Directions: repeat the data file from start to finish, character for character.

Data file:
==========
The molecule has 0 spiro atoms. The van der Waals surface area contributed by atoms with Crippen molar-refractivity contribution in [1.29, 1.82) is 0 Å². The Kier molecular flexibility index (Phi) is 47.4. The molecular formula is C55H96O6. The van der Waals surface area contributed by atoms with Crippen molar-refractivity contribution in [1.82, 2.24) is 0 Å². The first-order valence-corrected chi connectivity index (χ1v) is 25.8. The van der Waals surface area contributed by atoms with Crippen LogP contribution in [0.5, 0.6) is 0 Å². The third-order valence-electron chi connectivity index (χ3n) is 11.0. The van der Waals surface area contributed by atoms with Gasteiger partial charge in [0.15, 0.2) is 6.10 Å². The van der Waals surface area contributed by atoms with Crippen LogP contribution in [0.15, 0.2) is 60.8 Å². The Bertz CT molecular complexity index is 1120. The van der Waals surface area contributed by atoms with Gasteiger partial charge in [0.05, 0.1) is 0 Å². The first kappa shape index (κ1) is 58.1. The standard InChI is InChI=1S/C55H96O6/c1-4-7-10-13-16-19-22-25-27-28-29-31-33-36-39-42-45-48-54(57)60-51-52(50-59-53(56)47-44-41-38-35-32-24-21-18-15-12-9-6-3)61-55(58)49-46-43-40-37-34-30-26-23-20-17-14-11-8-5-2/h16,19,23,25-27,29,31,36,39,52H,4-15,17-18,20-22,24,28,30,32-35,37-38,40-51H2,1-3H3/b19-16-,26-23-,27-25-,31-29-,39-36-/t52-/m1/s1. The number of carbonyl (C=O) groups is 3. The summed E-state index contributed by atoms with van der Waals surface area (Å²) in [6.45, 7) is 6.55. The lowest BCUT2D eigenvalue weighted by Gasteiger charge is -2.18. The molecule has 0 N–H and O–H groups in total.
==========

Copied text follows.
The molecule has 0 spiro atoms. The van der Waals surface area contributed by atoms with Crippen molar-refractivity contribution in [1.29, 1.82) is 0 Å². The Kier molecular flexibility index (Phi) is 47.4. The molecular formula is C55H96O6. The van der Waals surface area contributed by atoms with Crippen molar-refractivity contribution in [1.82, 2.24) is 0 Å². The first-order valence-corrected chi connectivity index (χ1v) is 25.8. The van der Waals surface area contributed by atoms with Crippen LogP contribution in [0.5, 0.6) is 0 Å². The third-order valence-electron chi connectivity index (χ3n) is 11.0. The van der Waals surface area contributed by atoms with Gasteiger partial charge in [0.15, 0.2) is 6.10 Å². The van der Waals surface area contributed by atoms with Crippen LogP contribution in [0.15, 0.2) is 60.8 Å². The Bertz CT molecular complexity index is 1120. The van der Waals surface area contributed by atoms with Gasteiger partial charge in [0.05, 0.1) is 0 Å². The first kappa shape index (κ1) is 58.1. The standard InChI is InChI=1S/C55H96O6/c1-4-7-10-13-16-19-22-25-27-28-29-31-33-36-39-42-45-48-54(57)60-51-52(50-59-53(56)47-44-41-38-35-32-24-21-18-15-12-9-6-3)61-55(58)49-46-43-40-37-34-30-26-23-20-17-14-11-8-5-2/h16,19,23,25-27,29,31,36,39,52H,4-15,17-18,20-22,24,28,30,32-35,37-38,40-51H2,1-3H3/b19-16-,26-23-,27-25-,31-29-,39-36-/t52-/m1/s1. The number of carbonyl (C=O) groups is 3. The summed E-state index contributed by atoms with van der Waals surface area (Å²) in [6.45, 7) is 6.55. The lowest BCUT2D eigenvalue weighted by Gasteiger charge is -2.18. The molecule has 0 N–H and O–H groups in total.